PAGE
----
Cutler, talking about the need to prevent similiar accidents in the future, said, "The ideal solution, if it can be negotiated, would be an international understanding which could take the form of an amendment to the Vienna Convention governing diplomatic immunity, that once the World Court determines that a nation has illegally detained the diplomats of another nation, then it becomes the obligation of all nations to withdraw their own embassies, and to prevent the violator from having any embassies in other countries."

Percy said the Foreign Relations Committee will hold hearings, most likely in February, "to see what we can learn from this and to prevent it every happening again." He added, "We'll pick it up with the seizure of the hostages and all that transpired in that period, but essentially we will be looking to the future."

His words indicated that Percy, unlike some ultra-partisan Republicans in Congress, wants to avoid turning the expected hearings into a full-scale inquiry into U.S. policy toward Iran during the Carter administration. Hearings limited to the scope proposed by Percy would avoid turning the inquiry into an examination of charges that Carter administration actions contributed to the fall of the late Shah Mohammad Reza Pahlavi's regime, helped put the strategically important Persian Gulf country with its vital oil supplies into unfriendly hands and led ultimately to the taking of the hostages.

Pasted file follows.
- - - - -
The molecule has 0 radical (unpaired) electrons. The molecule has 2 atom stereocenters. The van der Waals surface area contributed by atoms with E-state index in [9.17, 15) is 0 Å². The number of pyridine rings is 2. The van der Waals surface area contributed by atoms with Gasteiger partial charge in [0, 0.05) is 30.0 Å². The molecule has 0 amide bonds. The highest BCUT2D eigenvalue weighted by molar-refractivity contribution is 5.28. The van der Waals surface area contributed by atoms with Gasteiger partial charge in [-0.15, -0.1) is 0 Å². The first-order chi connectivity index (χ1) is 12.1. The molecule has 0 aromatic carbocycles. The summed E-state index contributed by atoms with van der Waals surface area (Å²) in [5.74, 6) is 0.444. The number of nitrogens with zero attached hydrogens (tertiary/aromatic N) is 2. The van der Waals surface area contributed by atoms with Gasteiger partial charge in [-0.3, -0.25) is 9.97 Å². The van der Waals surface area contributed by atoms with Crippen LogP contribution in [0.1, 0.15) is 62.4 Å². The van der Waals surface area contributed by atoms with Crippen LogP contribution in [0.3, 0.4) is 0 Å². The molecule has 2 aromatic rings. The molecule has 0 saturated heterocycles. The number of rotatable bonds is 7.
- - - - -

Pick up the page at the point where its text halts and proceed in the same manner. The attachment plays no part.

Christopher, in his interview, hinited strongly that the United States was fearful, right up to the last moment, that opposition from anit-American Iranian militants and foes of the civil authority there might scuttle the agreement before the hostages could be released.

It was his "own estimate," he said, that it wasn't until the period around Christmas that the Iranian government was able to wrest control of the hostages fully from their militant captors. "I would say that prior to Christmastime, the control was divided between the Iranian government and the militants, and it was a very chancy thing almost up until the last moment," he said.

At another point, responding to questions about last-minute delays in the captives' departure from Tehran, he said: "The government of Iran had to bring the hostages from various locations in Tehran to the airport and get them on board the aircraft. History will show that that turned out to be a much more difficult endeavor than they had anticipated. And indeed, I think it probably was a very close matter."

He continued, "It was difficult because there continued to be opposition right up to the last moment to putting the hostages on board the aircraft. I think we probably owe a great deal to the Alerians' insistence that the hostages be put on board the aircraft."

Various Carter administration officials involved in the negotiations said yesterday they couldn't elaborate on Christopher's remarks because they did not have the information to which he was privy from his negotiating vantage in Algiers.

However, the officials did say they were aware that opposition by Iranian militants to the deal continued right up to last Tuesday when the captives finally were freed.

One added that during the frantic final hours on Tuesday, the State Department received a number of conflicting reports about what was happening in Tehran, including one that a group of hostages had been stopped en route to the airport and returned to confinement. However, the official added, while the department was trying frantically to check these reports, the word came that the captives finally were in the air on their way to freedom.